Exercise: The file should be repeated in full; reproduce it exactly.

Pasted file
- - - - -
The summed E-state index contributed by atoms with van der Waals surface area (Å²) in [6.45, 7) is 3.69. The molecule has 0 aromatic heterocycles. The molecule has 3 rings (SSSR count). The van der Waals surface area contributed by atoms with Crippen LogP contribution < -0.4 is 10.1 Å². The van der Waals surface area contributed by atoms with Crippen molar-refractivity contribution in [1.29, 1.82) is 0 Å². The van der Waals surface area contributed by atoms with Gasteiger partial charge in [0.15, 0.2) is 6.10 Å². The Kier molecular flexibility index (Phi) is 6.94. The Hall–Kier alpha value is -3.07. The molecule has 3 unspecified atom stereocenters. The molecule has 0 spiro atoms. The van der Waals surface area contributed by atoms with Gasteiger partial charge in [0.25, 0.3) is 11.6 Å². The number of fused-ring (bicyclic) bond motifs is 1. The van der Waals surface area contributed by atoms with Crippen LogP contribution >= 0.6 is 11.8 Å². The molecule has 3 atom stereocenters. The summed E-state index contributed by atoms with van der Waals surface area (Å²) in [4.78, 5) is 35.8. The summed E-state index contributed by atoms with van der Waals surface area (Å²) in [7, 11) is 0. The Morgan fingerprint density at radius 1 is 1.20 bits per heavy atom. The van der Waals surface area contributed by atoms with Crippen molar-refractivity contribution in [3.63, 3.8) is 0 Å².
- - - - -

The summed E-state index contributed by atoms with van der Waals surface area (Å²) in [6.45, 7) is 3.69. The molecule has 0 aromatic heterocycles. The molecule has 3 rings (SSSR count). The van der Waals surface area contributed by atoms with Crippen LogP contribution < -0.4 is 10.1 Å². The van der Waals surface area contributed by atoms with Crippen molar-refractivity contribution in [1.29, 1.82) is 0 Å². The van der Waals surface area contributed by atoms with Gasteiger partial charge in [0.15, 0.2) is 6.10 Å². The Kier molecular flexibility index (Phi) is 6.94. The Hall–Kier alpha value is -3.07. The molecule has 3 unspecified atom stereocenters. The molecule has 0 spiro atoms. The van der Waals surface area contributed by atoms with Gasteiger partial charge in [0.25, 0.3) is 11.6 Å². The number of fused-ring (bicyclic) bond motifs is 1. The van der Waals surface area contributed by atoms with Crippen LogP contribution >= 0.6 is 11.8 Å². The molecule has 3 atom stereocenters. The summed E-state index contributed by atoms with van der Waals surface area (Å²) in [4.78, 5) is 35.8. The summed E-state index contributed by atoms with van der Waals surface area (Å²) in [7, 11) is 0. The Morgan fingerprint density at radius 1 is 1.20 bits per heavy atom. The van der Waals surface area contributed by atoms with Crippen molar-refractivity contribution in [3.63, 3.8) is 0 Å².